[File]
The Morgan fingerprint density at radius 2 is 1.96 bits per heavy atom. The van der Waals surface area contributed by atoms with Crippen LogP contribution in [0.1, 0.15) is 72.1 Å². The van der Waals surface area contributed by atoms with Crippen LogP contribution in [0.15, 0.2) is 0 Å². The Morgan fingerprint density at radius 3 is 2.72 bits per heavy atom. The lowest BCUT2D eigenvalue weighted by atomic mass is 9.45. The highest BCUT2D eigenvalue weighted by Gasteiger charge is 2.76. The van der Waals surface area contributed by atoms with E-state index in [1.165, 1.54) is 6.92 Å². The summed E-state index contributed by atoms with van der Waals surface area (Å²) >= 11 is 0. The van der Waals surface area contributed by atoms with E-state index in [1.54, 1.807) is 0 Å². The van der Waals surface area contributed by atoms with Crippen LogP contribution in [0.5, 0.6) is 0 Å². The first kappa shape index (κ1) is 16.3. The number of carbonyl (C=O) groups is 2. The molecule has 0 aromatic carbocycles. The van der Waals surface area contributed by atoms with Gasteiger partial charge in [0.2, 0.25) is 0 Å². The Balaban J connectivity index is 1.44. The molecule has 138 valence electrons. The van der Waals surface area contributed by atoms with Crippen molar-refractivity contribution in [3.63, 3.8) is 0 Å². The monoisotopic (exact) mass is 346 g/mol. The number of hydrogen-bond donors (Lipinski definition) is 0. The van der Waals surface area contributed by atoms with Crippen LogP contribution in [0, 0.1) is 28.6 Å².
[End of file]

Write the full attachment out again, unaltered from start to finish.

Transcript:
The Morgan fingerprint density at radius 2 is 1.96 bits per heavy atom. The van der Waals surface area contributed by atoms with Crippen LogP contribution in [0.1, 0.15) is 72.1 Å². The van der Waals surface area contributed by atoms with Crippen LogP contribution in [0.15, 0.2) is 0 Å². The Morgan fingerprint density at radius 3 is 2.72 bits per heavy atom. The lowest BCUT2D eigenvalue weighted by atomic mass is 9.45. The highest BCUT2D eigenvalue weighted by Gasteiger charge is 2.76. The van der Waals surface area contributed by atoms with E-state index in [1.165, 1.54) is 6.92 Å². The summed E-state index contributed by atoms with van der Waals surface area (Å²) >= 11 is 0. The van der Waals surface area contributed by atoms with E-state index in [1.54, 1.807) is 0 Å². The van der Waals surface area contributed by atoms with Crippen LogP contribution in [0.5, 0.6) is 0 Å². The first kappa shape index (κ1) is 16.3. The number of carbonyl (C=O) groups is 2. The molecule has 0 aromatic carbocycles. The van der Waals surface area contributed by atoms with Gasteiger partial charge in [0.2, 0.25) is 0 Å². The Balaban J connectivity index is 1.44. The molecule has 138 valence electrons. The van der Waals surface area contributed by atoms with Crippen molar-refractivity contribution in [3.63, 3.8) is 0 Å². The monoisotopic (exact) mass is 346 g/mol. The number of hydrogen-bond donors (Lipinski definition) is 0. The van der Waals surface area contributed by atoms with Crippen LogP contribution in [0, 0.1) is 28.6 Å².